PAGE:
Thursday, April 11, 2013

A Sweet Visit

For Channukah Dave's parents gave Sam a coupon book. One of the coupons was for a trip to the Sugar Bush (where maple syrup is made) and Sam went with them at the beginning of March. Ever since he has talked about going back and this past Saturday we went with my mom and dad. It was a really fun, although slightly chilly, visit.

The neat thing about this sugar bush is that you take a horse drawn carriage out to the farm. Sam was all about telling the driver where to turn "because I know where we are going!" It totally made me laugh because he was so proud about knowing how everything worked. It was about a twenty minute ride to get to he bush and very fun. It made me want to get a horse and always travel by horse drawn carriage because it really forces you to slow down and enjoy the ride. But then I remembered we'd have to feed and stable the horse. There goes that dream!

When we got to the sugar bush we first got a ride through the actual bush so we could see all the trees and the lines gathering sap. Then we got a tour with a history of how maple syrup has been processed throughout the years. It was very interesting.
When you taste the sap as it comes out of the tree it mostly tastes like water. That's because it is only 2% sugar. It takes 40 units of sap to make one unit of maple syrup. That's a lot of sap.
My dad is standing beside the a tree displaying the present day method of getting sap from trees -- a plastic stile (I knew that word from Catching Fire, the second book of The Huger Games!) which is connected to the blue tubing. The sap then flows through the tubing to the holding tanks. This particular farm has about 2400 stiles this year and 16 kilometres (almost 10 miles) of tubing.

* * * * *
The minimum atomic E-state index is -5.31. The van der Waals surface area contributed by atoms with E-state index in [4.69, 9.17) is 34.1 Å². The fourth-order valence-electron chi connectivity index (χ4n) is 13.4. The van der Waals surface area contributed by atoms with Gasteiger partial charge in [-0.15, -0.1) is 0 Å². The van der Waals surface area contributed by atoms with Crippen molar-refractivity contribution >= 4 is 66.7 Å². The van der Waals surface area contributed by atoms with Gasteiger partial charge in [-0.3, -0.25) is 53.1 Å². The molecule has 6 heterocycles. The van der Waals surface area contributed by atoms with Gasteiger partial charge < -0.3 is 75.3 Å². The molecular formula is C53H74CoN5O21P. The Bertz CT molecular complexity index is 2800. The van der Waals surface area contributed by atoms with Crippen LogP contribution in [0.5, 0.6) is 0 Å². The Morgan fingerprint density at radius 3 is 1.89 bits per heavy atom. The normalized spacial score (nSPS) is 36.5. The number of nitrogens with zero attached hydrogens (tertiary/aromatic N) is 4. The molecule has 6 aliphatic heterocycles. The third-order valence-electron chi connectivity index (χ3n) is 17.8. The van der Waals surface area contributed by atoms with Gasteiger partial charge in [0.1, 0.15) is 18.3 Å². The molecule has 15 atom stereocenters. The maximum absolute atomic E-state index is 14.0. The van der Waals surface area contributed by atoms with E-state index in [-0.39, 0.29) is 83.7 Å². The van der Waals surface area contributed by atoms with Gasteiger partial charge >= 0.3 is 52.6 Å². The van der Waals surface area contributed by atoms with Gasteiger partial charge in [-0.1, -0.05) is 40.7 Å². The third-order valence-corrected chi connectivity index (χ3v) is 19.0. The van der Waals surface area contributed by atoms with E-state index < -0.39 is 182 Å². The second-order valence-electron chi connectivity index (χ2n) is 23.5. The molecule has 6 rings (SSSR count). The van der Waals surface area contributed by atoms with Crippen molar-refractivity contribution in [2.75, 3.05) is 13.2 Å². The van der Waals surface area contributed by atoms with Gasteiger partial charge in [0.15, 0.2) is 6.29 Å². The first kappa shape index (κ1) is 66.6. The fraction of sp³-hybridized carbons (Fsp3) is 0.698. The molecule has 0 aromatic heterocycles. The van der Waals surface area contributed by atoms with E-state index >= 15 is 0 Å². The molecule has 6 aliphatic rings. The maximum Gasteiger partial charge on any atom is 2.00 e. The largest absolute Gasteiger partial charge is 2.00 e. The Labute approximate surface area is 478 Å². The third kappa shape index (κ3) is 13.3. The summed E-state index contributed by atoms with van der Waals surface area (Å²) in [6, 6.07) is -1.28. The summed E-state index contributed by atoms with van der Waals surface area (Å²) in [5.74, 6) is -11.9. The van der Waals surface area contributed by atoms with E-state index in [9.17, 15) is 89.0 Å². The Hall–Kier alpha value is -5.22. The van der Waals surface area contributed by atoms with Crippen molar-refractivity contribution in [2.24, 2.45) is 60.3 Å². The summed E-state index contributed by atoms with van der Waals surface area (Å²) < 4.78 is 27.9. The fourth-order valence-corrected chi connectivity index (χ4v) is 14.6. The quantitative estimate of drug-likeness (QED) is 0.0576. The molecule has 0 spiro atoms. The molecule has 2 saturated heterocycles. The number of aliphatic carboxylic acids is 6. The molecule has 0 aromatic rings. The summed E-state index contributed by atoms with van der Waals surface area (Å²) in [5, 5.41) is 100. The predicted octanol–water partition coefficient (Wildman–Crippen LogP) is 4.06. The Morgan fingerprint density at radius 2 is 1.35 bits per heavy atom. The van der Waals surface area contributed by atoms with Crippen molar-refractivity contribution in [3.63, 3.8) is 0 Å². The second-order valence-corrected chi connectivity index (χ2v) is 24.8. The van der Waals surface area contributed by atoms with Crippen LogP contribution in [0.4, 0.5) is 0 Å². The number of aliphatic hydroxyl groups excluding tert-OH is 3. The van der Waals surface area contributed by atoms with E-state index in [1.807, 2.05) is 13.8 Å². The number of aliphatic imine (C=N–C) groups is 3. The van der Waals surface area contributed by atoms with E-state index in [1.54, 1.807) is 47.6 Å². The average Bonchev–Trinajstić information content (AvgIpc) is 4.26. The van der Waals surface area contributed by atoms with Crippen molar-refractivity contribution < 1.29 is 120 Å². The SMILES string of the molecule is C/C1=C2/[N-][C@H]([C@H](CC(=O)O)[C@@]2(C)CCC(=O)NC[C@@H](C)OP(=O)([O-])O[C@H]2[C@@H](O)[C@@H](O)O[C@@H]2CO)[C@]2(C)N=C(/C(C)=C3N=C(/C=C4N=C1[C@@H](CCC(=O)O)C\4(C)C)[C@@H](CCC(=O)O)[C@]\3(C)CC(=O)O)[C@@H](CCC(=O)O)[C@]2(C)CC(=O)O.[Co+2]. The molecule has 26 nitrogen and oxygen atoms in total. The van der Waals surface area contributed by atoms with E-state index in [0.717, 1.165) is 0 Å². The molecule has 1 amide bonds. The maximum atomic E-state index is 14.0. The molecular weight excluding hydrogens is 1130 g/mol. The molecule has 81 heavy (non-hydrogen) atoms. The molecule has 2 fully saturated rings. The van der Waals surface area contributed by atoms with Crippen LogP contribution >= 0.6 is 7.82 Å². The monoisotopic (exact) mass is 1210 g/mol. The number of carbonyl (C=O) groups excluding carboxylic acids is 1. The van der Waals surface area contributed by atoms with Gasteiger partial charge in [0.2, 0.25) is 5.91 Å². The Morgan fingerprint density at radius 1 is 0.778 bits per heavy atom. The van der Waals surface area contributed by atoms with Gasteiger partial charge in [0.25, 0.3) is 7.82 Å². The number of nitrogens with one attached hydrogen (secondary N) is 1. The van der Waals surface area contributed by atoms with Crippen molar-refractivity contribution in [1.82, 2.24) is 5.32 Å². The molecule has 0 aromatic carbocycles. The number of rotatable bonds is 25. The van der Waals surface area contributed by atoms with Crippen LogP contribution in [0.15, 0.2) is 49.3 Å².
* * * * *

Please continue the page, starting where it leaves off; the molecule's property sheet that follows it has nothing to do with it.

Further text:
Rachel didn't want to walk and enjoyed the vantage point from Dave's shoulders. Plus it allowed her to get up close and personal with the horses.
Then we saw how First Nations' people would have made syrup. The sap was collected in these wooden troughs and then hot rocks from the fire were dropped into the sap. After doing this continuously for three days they would have maple syrup.
Early pioneers would collect the sap in buckets and then have it not-quite-boiling in pots over a fire. After about a day of continuously cooking it, they would get maple syrup.
Today the sap flows into these huge storage containers (on the left) and the gets processed in the big machine (on the right). I forget how long the whole process takes but I think it's just a couple of hours.
After the tour we got to enjoy pancakes with fresh maple syrup. Rachel was impatient as well as insistent that she could do it herself! She ate almost a whole pancake, which was more than I ate!
Sam and Rachel enjoyed playing on the tractor and didn't even push each other off.
Sam did not want to pose with Dave and Rachel by the horses but I got him in the picture anyways. Meanwhile Rachel enjoyed another look at the horses. Looking at the pictures now I can only imagine how big they must have seemed to her.
I also convinced my parents to pose next to the horses! On the way home, Sam was talking again about how he knew the way to go and the driver invited him to sit up front in the driver's seat. Sam LOVED that! Sadly, the pictures are a little blurry because another thing traveling by horse and carriage is the lack of good shocks. Or suspension. Or whatever it is that makes cars non-bouncy.
We had a really great time doing this tour and are seriously considering going back for their summer farm tour. I think it would be a lot of fun!


  1. Haha look how educational Hunger Games ended up being!! :) Looks like a fun place!

  2. Did you know the Elmira maple syrup festival was last weekend? I wanted to go but was too busy. Where was your sugarbush?

  3. That looks like so much fun!!!!

    1. It was a lot of fun. My only complaint was that it was really cold but that has been the story of our Spring thus far :)

  4. Is it weird that I thought of the Hunger Games reference before I even read that part? Haha! Great minds, right? I love educational history trips like this. Plus, I would love me some pancakes and maple syrup right about now. *Sigh* Thanks for the craving, missy!


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